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Wildland fire danger raised to 'extreme'

An update on the major wildland fires still burning
August 23, 2001 -- Cooler temperatures are helping the state's wildland fire situation, although the Oregon Department of Forestry has moved the fire danger into the extreme range.
   The most recent update on the three major fires burning in Oregon are as follows:
   The Monument Complex in north central Oregon is 29,000 acres and 65-percent contained. Heavy helicopters worked the Mallory Fire within the complex Monday to keep the fire from reaching heavily timbered areas of the Umatilla National Forest. Firefighters are making steady progress, but no containment or control dates have been set. Personnel on the fire total 1,200, including 200 National Guard troops.
   The Bridge Creek Fire east of Pendleton is 9,230 acres and full containment was achieved last night. Control is expected Thursday evening.
   Mop-up continues with a focus on the timbered draws of Bridge Creek, Day Creek and the north slope above the mouth of Fivemile Creek. Most of the firefighters were expected to be released by this morning. Highway 395 remains closed due to fire-fighting equipment traffic and debris. The Oregon Dept. of Transportation is continuing clean-up work. No date has been announced for reopening of the highway. Personnel on the fire total 437. There are 12 engines, 10 dozers and 14 water tenders currently on the fire.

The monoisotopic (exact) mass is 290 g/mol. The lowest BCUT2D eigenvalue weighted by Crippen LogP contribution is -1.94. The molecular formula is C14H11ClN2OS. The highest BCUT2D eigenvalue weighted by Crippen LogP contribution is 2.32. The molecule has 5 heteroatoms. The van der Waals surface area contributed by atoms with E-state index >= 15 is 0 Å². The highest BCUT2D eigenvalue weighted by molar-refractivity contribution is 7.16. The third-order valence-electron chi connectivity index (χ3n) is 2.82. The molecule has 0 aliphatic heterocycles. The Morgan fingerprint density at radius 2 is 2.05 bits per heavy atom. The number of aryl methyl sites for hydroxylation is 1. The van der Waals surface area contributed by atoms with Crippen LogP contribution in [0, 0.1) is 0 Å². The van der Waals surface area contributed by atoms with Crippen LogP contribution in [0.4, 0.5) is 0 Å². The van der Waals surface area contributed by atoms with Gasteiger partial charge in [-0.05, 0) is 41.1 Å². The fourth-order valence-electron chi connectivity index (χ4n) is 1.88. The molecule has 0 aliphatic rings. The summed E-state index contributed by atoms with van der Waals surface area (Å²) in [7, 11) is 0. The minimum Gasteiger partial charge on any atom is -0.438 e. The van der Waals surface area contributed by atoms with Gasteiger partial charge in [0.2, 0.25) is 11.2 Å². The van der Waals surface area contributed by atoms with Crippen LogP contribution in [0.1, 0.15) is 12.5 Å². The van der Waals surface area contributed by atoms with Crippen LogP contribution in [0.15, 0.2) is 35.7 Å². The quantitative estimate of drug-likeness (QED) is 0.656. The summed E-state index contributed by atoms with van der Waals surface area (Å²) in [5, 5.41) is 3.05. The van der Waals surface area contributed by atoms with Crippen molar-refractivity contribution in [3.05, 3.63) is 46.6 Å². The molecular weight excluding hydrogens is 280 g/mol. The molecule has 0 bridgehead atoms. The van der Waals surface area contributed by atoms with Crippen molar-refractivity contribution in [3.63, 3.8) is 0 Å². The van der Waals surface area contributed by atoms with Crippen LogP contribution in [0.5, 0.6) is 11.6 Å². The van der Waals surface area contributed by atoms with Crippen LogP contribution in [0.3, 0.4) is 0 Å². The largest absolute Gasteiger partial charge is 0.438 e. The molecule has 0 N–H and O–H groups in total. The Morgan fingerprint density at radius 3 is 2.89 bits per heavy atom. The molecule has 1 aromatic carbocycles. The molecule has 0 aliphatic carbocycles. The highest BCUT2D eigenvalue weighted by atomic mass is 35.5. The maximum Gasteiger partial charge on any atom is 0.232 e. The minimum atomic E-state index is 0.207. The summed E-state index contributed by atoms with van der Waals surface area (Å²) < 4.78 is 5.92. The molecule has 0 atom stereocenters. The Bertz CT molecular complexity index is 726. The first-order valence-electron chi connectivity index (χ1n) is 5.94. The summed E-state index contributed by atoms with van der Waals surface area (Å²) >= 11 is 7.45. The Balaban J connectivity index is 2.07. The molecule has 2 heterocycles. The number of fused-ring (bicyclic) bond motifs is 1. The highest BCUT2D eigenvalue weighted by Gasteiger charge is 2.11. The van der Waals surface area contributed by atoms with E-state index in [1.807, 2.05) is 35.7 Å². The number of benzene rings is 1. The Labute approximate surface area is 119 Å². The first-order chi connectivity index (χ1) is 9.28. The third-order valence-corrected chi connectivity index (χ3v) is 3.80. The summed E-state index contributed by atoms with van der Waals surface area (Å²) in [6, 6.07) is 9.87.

The Quartz Fire in southwestern Oregon is 6,170 acres and 80-percent contained. Mop-up is in progress. Suppression cost to date is $9.2 million; estimated final cost is $11 million. Ground infrared sensors are being used at night to locate hotspots. The National Guard crews will be demobilized Thursday. Personnel on the fire total 1,604. Equipment includes 48 engines, 11 dozers and six helicopters.
   This year to date there have been 807 statistical fires totaling 45,646 acres. Of those, 299 were lightning-caused and 508 human-caused. Last year at this time, there had been 609 statistical fires totaling 9,451 acres. Of those, 137 were lightning-caused and 472 human-caused.